Cassava

A root native to South America, but now primarily grown in Africa where it is an important staple. Cassava is 6-12 inches long and 2-3 inches wide and is covered with a tough brown skin. The flesh is crisp and white. There are two main categories: bitter and sweet. Bitter cassava is poisonous unless cooked. Cassava is used in the making of tapioca and cassareep--a bittersweet condiment used in West Indian cooking. Grated, dried cassava is called cassava meal. Cassava is also known as soap root from it's historical use as a foaming cleanser.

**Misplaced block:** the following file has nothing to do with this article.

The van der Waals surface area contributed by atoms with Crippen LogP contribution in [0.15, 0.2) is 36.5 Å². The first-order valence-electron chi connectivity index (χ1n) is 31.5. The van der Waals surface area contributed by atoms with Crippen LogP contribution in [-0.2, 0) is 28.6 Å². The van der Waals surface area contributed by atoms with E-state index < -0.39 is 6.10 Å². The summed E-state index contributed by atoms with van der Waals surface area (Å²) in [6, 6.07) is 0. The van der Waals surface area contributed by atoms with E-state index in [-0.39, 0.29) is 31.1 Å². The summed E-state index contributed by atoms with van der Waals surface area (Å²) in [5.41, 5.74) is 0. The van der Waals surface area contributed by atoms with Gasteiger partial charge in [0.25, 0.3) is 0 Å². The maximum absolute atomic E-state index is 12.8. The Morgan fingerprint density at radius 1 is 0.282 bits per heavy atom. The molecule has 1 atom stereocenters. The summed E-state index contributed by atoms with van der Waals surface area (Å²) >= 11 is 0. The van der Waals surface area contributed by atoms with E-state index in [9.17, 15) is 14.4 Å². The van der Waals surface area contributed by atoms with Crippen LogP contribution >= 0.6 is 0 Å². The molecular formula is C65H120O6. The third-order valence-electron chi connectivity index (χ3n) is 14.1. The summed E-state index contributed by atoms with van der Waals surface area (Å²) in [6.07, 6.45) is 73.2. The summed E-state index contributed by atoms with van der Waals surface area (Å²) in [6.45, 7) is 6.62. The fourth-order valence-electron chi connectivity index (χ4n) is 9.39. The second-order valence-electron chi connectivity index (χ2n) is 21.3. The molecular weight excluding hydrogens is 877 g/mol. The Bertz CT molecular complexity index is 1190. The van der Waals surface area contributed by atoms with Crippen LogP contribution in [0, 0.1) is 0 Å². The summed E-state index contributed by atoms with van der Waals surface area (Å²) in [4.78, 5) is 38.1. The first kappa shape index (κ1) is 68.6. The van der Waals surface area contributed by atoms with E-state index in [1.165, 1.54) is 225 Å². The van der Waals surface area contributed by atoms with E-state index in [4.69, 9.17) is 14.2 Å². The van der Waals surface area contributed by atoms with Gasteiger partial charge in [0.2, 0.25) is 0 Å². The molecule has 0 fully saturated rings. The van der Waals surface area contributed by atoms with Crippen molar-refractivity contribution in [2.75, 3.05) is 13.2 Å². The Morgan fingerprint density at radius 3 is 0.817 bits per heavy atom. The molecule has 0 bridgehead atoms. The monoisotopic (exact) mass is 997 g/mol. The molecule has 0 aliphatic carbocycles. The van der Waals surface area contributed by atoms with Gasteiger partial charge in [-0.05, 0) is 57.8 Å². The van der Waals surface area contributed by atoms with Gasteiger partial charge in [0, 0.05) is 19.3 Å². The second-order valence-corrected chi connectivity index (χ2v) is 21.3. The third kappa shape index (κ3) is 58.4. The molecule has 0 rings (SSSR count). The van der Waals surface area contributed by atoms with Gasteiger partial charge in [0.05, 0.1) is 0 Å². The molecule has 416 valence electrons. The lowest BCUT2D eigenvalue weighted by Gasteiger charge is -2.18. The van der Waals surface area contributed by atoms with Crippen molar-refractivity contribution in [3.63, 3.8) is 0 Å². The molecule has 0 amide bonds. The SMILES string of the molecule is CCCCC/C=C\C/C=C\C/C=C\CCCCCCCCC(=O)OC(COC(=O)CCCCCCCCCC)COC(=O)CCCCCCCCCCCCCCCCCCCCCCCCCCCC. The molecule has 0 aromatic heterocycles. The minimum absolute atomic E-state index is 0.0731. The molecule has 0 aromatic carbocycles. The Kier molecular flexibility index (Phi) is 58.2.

Season: available year-round

How to select: Choose firm tubers with no blemishes and a clean fresh scent.

How to store: Refrigerate peeled cassava covered with water up to four days. Store whole cassava in a cool dark place up to seven days.

How to prepare: If difficult to peel, microwave a minute or two.

Popular Cassava Recipes